One Senior's Opinion: Storm reminds us to care for each other even during good times
I can make no sense of the death and destruction following Hurricane Sandy which devastated the East Coast and found its way into Northern Ohio. I think I am spoiled. Being without lights, heat or telephone for two and a half days felt like the end of the world to me.
When television and the internet were up and working, I saw what real hardship looks like. Real hardship looks like dirty flood water everywhere, homes demolished, cars floating away, hunger, homelessness, fear, anger and despair. Compared to the losses suffered by those in the path of the storm, my problems seemed insignificant.
I'm thankful that I didn't lose anything but some food during the storm. I had two small battery-operated lanterns and warm clothing. I am grateful for those who ventured out to provide those isolated by the storm with food and other help. I am especially grateful to the staff at the Knickerbocker Apartments who came in every day to make sure that everyone had access to oxygen if needed, lunch for those who had no food and for their smiles and encouragement under such stressful conditions.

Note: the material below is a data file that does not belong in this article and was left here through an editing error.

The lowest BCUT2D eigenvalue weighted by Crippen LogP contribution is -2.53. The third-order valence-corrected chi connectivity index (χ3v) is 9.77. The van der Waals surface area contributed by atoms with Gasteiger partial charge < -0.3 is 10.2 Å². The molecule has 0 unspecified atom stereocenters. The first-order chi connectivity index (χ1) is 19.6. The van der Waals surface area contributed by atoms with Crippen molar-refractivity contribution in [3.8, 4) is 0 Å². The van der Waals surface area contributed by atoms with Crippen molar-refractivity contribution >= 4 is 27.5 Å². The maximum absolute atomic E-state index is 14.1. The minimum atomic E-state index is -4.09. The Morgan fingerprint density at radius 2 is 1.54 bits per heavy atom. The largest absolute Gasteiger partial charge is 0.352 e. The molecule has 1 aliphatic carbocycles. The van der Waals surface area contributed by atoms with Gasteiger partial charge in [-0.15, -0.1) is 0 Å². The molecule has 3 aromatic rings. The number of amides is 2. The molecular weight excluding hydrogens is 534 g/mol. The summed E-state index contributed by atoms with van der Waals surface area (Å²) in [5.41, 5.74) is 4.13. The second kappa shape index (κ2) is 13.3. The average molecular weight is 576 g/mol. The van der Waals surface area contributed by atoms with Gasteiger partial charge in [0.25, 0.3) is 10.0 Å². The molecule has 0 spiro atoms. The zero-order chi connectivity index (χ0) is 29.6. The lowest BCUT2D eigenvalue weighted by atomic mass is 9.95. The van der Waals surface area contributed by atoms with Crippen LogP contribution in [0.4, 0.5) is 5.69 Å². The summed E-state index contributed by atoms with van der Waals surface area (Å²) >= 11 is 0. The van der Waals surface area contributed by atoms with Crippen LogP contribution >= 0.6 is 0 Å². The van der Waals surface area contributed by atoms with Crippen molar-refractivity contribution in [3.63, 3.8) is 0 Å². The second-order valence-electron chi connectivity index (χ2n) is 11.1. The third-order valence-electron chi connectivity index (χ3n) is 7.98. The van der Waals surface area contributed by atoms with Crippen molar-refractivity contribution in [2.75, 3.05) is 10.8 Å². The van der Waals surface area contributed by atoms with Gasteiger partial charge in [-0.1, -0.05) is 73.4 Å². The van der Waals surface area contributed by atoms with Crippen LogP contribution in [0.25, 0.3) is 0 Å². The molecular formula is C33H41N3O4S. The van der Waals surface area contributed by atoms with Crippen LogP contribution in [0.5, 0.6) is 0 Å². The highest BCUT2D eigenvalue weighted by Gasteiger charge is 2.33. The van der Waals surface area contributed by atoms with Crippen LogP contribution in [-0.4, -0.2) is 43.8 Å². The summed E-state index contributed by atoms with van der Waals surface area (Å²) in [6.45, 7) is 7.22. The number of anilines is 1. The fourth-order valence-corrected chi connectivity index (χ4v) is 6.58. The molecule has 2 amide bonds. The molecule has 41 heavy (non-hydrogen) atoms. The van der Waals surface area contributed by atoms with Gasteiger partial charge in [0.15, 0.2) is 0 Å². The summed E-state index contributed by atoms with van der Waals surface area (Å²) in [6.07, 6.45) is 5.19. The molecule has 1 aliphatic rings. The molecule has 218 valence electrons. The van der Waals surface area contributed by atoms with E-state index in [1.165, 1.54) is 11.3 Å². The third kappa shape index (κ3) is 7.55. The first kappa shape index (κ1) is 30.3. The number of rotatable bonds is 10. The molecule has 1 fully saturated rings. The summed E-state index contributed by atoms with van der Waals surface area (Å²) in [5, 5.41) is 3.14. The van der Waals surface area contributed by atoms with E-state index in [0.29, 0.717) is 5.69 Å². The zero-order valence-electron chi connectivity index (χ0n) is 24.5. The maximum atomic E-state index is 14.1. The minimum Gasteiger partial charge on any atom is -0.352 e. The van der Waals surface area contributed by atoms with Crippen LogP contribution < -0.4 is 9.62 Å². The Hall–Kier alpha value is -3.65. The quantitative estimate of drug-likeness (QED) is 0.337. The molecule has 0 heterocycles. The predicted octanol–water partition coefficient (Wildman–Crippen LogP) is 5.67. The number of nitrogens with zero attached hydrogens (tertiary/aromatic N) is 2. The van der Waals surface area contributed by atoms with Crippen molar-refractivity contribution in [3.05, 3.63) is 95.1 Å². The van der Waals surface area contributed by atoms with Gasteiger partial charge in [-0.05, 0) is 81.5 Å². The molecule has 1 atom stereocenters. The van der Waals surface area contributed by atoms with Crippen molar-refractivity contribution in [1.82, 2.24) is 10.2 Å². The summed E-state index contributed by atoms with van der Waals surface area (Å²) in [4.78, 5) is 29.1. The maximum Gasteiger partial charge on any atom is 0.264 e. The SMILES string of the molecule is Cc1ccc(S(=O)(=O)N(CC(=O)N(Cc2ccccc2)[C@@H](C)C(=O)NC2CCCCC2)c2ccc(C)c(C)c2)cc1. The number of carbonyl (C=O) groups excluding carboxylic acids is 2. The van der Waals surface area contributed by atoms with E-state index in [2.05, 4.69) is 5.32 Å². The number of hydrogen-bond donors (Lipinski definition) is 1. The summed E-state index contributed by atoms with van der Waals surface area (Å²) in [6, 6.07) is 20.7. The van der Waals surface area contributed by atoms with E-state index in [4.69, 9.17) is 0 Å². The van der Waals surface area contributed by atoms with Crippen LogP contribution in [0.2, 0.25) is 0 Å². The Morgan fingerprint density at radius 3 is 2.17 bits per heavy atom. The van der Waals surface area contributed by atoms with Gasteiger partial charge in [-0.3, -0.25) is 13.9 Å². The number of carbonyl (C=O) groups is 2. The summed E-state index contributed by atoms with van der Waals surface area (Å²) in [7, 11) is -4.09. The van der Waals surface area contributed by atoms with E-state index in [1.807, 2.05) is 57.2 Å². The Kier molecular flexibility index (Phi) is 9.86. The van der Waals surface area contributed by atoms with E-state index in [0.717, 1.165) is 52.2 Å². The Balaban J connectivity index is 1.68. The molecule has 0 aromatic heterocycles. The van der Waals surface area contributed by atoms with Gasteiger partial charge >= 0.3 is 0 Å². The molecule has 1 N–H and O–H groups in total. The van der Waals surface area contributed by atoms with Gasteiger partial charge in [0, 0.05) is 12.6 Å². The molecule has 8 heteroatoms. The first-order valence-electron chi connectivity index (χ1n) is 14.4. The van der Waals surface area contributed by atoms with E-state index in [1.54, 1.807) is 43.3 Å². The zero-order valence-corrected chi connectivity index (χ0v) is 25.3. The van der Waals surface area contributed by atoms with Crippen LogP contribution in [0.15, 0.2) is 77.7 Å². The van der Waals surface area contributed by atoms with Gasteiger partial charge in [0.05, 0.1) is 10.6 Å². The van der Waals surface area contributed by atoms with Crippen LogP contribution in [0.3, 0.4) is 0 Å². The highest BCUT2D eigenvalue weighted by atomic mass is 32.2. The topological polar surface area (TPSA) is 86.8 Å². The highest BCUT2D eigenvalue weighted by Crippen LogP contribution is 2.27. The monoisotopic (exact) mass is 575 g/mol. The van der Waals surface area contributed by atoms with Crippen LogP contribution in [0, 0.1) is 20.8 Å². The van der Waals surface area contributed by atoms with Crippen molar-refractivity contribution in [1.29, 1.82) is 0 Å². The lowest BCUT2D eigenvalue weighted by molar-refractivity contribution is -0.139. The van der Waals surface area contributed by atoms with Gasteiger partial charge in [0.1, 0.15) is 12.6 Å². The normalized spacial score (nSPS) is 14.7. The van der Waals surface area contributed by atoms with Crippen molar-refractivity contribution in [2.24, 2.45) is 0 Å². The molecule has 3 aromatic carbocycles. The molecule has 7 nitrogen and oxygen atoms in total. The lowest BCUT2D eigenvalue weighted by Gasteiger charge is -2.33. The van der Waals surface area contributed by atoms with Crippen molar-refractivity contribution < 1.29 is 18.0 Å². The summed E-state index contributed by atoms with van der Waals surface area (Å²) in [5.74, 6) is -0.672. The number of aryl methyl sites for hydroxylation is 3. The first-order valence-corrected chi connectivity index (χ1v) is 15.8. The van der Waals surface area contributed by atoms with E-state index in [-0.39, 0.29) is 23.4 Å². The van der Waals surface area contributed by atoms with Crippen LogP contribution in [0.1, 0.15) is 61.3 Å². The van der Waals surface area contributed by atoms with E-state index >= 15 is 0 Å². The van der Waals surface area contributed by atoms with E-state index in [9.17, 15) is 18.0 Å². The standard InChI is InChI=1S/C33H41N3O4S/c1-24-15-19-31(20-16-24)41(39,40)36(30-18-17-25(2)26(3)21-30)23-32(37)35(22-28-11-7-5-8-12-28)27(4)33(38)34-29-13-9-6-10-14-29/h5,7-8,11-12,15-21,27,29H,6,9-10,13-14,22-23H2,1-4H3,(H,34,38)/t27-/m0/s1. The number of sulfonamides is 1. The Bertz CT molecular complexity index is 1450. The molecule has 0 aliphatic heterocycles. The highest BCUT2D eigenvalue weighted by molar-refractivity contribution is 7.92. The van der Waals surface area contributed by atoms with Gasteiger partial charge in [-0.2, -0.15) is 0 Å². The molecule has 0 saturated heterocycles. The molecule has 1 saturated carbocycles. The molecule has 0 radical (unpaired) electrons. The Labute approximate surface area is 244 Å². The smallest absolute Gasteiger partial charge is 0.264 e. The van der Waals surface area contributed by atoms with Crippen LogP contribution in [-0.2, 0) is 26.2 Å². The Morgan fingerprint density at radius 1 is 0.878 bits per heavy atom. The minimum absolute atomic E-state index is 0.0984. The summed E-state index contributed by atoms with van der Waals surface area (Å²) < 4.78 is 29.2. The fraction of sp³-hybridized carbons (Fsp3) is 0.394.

I heard statements such as tragedy brings people together. It's great that this happens, but wouldn't it be nice if we could help one another even in good times?
I am humbled by that which I have no control over. I am led to search for answers from a spiritual source. I want to know why good people sometimes suffer so much hardship? I try to reach out to others in some small way as I believe together we can do that which can't be done alone. I know one thing for certain, you can't defeat natural disasters. Preparation and prayer are our strongest allies.
Dianne Borowski lives in Bay Village.